Browsing by Subject "CANDIDEMIA"

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  • Ala-Houhala, M.; Koukila-Kahkola, P.; Antikainen, Jenni; Valve, J.; Kirveskari, J.; Anttila, V. -J. (2018)
    Objectives: To assess the clinical use of panfungal PCR for diagnosis of invasive fungal diseases (IFDs). We focused on the deep tissue samples. Methods: We first described the design of panfungal PCR, which is in clinical use at Helsinki University Hospital. Next we retrospectively evaluated the results of 307 fungal PCR tests performed from 2013 to 2015. Samples were taken from normally sterile tissues and fluids. The patient population was nonselected. We classified the likelihood of IFD according to the criteria of the European Organization for Research and Treatment of Cancer/Invasive Fungal Infections Cooperative Group and the National Institute of Allergy and Infectious Diseases Mycoses Study Group (EORTC/MSG), comparing the fungal PCR results to the likelihood of IFD along with culture and microscopy results. Results: There were 48 positive (16%) and 259 negative (84%) PCR results. The sensitivity and specificity of PCR for diagnosing IFDs were 60.5% and 91.7%, respectively, while the negative predictive value and positive predictive value were 93.4% and 54.2%, respectively. The concordance between the PCR and the culture results was 86% and 87% between PCR and microscopy, respectively. Of the 48 patients with positive PCR results, 23 had a proven or probable IFD. Conclusions: Fungal PCR can be useful for diagnosing IFDs in deep tissue samples. It is beneficial to combine fungal PCR with culture and microscopy. M. Ala-Houhala, Clin Microbiol Infect 2018;24:301 (C) 2017 European Society of Clinical Microbiology and Infectious Diseases. Published by Elsevier Ltd. All rights reserved.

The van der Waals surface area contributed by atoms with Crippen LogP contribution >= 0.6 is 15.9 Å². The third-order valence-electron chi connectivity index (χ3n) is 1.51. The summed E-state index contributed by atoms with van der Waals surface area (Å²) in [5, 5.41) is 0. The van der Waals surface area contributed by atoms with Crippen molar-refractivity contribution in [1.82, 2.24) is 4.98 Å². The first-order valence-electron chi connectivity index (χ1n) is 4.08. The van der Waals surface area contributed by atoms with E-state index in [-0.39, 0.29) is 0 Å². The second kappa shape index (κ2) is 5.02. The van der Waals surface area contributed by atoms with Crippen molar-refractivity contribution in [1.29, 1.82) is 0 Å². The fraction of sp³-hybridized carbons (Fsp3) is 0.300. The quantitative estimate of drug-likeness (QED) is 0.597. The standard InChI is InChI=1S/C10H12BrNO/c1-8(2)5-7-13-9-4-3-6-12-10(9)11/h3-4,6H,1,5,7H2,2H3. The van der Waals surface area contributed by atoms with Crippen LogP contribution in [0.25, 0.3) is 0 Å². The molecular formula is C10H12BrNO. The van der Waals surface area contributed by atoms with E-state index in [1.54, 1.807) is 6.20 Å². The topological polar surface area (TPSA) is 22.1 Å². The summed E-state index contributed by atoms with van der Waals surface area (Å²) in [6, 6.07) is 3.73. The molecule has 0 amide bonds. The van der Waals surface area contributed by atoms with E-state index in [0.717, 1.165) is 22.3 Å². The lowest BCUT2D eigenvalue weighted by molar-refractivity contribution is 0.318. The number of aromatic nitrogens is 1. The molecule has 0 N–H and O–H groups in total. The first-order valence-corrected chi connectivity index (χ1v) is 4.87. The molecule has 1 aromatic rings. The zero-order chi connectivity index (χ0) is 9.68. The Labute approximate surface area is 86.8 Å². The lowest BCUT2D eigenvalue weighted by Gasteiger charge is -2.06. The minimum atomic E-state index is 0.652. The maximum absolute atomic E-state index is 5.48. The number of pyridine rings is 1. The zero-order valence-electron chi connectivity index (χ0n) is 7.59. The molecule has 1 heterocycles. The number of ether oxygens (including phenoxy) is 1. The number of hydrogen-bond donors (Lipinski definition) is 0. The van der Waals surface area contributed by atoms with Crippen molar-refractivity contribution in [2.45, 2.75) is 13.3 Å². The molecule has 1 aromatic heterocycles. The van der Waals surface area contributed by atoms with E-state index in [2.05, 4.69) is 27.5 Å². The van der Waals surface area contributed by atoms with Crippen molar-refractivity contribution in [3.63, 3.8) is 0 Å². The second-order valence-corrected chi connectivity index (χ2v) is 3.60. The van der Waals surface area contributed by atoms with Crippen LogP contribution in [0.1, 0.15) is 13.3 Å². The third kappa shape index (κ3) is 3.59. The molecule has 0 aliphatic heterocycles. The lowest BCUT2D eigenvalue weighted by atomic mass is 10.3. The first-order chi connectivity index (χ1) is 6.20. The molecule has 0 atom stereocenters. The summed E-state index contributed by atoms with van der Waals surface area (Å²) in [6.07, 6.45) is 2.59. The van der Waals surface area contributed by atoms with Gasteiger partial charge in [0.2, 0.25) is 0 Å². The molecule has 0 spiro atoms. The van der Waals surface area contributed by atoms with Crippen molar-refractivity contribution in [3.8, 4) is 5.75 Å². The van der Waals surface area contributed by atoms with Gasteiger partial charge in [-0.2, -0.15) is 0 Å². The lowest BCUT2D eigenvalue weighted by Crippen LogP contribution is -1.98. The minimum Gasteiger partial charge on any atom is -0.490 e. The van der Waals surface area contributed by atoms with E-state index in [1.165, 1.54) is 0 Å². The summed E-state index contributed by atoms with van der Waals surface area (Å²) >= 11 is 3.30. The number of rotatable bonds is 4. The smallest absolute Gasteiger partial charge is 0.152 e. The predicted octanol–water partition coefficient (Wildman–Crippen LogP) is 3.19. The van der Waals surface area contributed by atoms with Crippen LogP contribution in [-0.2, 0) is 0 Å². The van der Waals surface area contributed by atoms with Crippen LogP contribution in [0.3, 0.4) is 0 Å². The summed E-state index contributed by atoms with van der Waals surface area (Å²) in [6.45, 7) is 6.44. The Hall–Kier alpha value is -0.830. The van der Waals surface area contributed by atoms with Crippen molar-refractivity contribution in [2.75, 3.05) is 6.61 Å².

• Ala-Houhala, Mari; Anttila, Veli-Jukka (2020)
    Abstract Objectives Persistent candidaemia (PC) is a recognized complication of candidaemia. Our objective was to evaluate risk factors and clinical significance of PC in adult patients. Methods This is a retrospective, cohort study. We compared PC with non-PC. All patients with blood cultures positive for Candida species were identified from a microbiological database in the hospital district of Helsinki and Uusimaa from 2007 to 2016. PC was defined as an isolation of the same Candida species from positive blood culture for ≥ 5 days. Results PC criteria were fulfilled by 75/350 patients (21.4%). No significant difference emerged between persistent and non-persistent cases caused by non-albicans Candida species (37.3% vs. 35.1%, P = 0.742). The length of hospital stay before onset of candidaemia was longer before PC (hospital stay > 7 days; 73.3% vs. 59.6%, P = 0.043). No significant impact on 30-day mortality was observed (20.0% vs. 15.5%, P = 0.422). Using multivariable regression analysis, we found the presence of central venous catheter (CVC) (OR = 2.71, 95% CI 1.31-5.59), metastatic infection foci (OR 3.60, 95% CI 1.66-7.79) and ineffective empirical treatment (OR = 3.31, 95% CI 1.43-7.65) to be independent risk factors for PC. In subgroup analysis, early source control was identified as a protective factor against PC (30.5% vs. 57.7%, P = 0.002). Conclusion Presence of CVC, metastatic infection foci and ineffective empirical treatment were independently associated with PC in adult patients. Active search for and treatment of metastatic infection foci and removal of CVC are key elements for preventing PC.